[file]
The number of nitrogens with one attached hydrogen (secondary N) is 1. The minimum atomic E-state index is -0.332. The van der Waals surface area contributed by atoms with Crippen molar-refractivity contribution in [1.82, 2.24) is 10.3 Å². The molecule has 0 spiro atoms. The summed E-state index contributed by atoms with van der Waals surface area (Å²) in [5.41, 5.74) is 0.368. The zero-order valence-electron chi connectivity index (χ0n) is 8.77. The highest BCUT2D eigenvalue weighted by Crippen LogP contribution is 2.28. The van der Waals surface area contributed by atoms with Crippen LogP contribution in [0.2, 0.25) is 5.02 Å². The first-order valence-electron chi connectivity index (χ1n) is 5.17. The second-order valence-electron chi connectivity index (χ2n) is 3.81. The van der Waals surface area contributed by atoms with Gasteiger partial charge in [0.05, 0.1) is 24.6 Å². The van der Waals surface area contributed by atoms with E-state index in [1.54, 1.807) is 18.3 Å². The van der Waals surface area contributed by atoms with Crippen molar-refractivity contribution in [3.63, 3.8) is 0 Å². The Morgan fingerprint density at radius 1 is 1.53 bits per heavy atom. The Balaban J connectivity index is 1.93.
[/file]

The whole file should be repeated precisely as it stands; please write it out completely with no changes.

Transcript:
The number of nitrogens with one attached hydrogen (secondary N) is 1. The minimum atomic E-state index is -0.332. The van der Waals surface area contributed by atoms with Crippen molar-refractivity contribution in [1.82, 2.24) is 10.3 Å². The molecule has 0 spiro atoms. The summed E-state index contributed by atoms with van der Waals surface area (Å²) in [5.41, 5.74) is 0.368. The zero-order valence-electron chi connectivity index (χ0n) is 8.77. The highest BCUT2D eigenvalue weighted by Crippen LogP contribution is 2.28. The van der Waals surface area contributed by atoms with Crippen LogP contribution in [0.2, 0.25) is 5.02 Å². The first-order valence-electron chi connectivity index (χ1n) is 5.17. The second-order valence-electron chi connectivity index (χ2n) is 3.81. The van der Waals surface area contributed by atoms with Gasteiger partial charge in [0.05, 0.1) is 24.6 Å². The van der Waals surface area contributed by atoms with E-state index in [1.54, 1.807) is 18.3 Å². The van der Waals surface area contributed by atoms with Crippen molar-refractivity contribution in [3.63, 3.8) is 0 Å². The Morgan fingerprint density at radius 1 is 1.53 bits per heavy atom. The Balaban J connectivity index is 1.93.